The safety and efficacy in patients younger than 8 years of age have not been evaluated.

Most patients who develop IgG antibodies do so within the first three months of exposure. IgG seroconversion in pediatric patients was associated with prolonged half-life of Fabrazyme, a phenomenon rarely observed in adult patients.

In clinical trials, a few patients developed IgE or skin test reactivity specific to Fabrazyme. Physicians should consider testing for IgE in patients who experienced suspected allergic reactions and consider the risks and benefits of continued treatment in patients with anti-Fabrazyme IgE antibodies.

Fabrazyme is available by prescription only. You are encouraged to report negative side effects of prescription drugs to the FDA. Visit www.fda.gov/safety/medwatch or call 1‑800‑FDA‑1088. You may also contact Sanofi Genzyme at 1-800-745-4447, option 2. To learn more, please see the full prescribing information (PDF) or contact Sanofi Genzyme at 1-800-745-4447.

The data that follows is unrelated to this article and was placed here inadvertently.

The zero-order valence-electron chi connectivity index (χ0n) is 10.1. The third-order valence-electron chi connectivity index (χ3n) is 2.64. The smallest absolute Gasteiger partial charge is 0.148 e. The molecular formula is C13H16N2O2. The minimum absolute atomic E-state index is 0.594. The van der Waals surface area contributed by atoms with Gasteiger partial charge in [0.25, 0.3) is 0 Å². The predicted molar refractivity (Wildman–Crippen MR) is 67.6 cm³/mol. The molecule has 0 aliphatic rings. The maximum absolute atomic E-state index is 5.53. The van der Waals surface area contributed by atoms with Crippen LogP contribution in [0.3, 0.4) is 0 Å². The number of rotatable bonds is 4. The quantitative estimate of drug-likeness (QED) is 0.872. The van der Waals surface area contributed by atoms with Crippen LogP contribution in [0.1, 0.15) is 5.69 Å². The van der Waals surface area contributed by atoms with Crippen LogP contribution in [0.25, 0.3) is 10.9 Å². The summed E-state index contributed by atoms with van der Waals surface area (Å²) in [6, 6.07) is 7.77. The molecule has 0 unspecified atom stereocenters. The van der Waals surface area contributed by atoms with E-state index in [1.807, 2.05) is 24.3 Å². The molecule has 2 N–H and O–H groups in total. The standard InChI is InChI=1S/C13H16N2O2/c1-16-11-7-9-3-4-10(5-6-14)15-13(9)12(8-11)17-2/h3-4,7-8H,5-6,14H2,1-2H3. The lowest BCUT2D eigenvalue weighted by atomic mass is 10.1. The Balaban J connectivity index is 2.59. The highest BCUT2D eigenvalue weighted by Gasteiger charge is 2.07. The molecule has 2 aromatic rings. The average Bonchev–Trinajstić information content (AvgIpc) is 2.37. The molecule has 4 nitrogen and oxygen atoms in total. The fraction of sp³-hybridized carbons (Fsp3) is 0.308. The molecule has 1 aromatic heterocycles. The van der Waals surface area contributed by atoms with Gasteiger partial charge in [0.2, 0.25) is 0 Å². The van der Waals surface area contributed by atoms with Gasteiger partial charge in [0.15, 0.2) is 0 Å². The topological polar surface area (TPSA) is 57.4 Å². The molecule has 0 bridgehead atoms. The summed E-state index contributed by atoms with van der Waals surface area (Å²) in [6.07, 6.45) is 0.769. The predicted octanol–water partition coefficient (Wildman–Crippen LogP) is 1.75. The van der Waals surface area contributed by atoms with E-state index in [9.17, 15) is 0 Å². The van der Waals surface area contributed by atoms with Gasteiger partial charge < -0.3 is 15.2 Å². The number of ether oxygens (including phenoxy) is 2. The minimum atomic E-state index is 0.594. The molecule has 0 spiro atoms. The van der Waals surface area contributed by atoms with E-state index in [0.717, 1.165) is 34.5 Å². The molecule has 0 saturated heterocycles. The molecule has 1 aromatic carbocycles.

References

  1. Mitsias P, Levine SR. Cerebrovascular Complications of Fabry disease. Ann Neurol 1996:40;8-17.
  2. Crutchfield KE, Patronas NJ, Dambrosia JM, Frei KP, Banerjee TK, Barton NW, Schiffmann R. Quantitative analysis of cerebral vasculopathy in patients with Fabry disease. Neurology 1998; 50:1746-9.
  3. Mehta A, Ricci R, Widener U, et al. Fabry disease defined: Baseline clinical manifestations of 366 patients in the Fabry Outcome Survey. Euro J Clin Invest 2004:34;236-242.
  4. Rolfs A, Bottcher T, Zschiesche M, et al. Prevalence of Fabry disease in patients with cryptogenic stroke: a prospective study. Lancet 2005:366;1794-96.
  5. Fellgiebel A, Muller MJ. CNS manifestations of Fabry’s disease. Lancet Neuro 2006:5;791-95.
  6. Fellgiebel A, Muller MJ, Mazanek M, et al. White matter lesion severity in male and female patients with Fabry disease. Neurology 2005;65:600-602.